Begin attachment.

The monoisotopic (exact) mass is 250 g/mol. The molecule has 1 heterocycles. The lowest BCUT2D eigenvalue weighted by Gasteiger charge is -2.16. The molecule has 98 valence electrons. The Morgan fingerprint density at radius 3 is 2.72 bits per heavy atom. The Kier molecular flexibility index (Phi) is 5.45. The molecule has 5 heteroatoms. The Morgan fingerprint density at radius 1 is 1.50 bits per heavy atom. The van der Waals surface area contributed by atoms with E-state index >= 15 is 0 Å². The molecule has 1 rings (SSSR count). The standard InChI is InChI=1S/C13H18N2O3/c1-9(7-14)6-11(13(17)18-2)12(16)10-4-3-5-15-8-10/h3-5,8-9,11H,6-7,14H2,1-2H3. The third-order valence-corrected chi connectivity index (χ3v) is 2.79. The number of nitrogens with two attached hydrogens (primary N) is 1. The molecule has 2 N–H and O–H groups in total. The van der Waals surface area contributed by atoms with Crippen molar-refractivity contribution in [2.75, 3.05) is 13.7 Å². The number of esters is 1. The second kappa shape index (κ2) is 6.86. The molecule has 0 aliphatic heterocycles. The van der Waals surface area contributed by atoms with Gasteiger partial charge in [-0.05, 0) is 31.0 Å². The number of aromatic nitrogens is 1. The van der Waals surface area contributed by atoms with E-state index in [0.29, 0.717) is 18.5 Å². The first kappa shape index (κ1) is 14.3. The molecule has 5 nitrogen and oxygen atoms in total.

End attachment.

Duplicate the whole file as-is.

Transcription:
The monoisotopic (exact) mass is 250 g/mol. The molecule has 1 heterocycles. The lowest BCUT2D eigenvalue weighted by Gasteiger charge is -2.16. The molecule has 98 valence electrons. The Morgan fingerprint density at radius 3 is 2.72 bits per heavy atom. The Kier molecular flexibility index (Phi) is 5.45. The molecule has 5 heteroatoms. The Morgan fingerprint density at radius 1 is 1.50 bits per heavy atom. The van der Waals surface area contributed by atoms with E-state index >= 15 is 0 Å². The molecule has 1 rings (SSSR count). The standard InChI is InChI=1S/C13H18N2O3/c1-9(7-14)6-11(13(17)18-2)12(16)10-4-3-5-15-8-10/h3-5,8-9,11H,6-7,14H2,1-2H3. The third-order valence-corrected chi connectivity index (χ3v) is 2.79. The number of nitrogens with two attached hydrogens (primary N) is 1. The molecule has 2 N–H and O–H groups in total. The van der Waals surface area contributed by atoms with Crippen molar-refractivity contribution in [2.75, 3.05) is 13.7 Å². The number of esters is 1. The second kappa shape index (κ2) is 6.86. The molecule has 0 aliphatic heterocycles. The van der Waals surface area contributed by atoms with Gasteiger partial charge in [-0.05, 0) is 31.0 Å². The number of aromatic nitrogens is 1. The van der Waals surface area contributed by atoms with E-state index in [0.29, 0.717) is 18.5 Å². The first kappa shape index (κ1) is 14.3. The molecule has 5 nitrogen and oxygen atoms in total.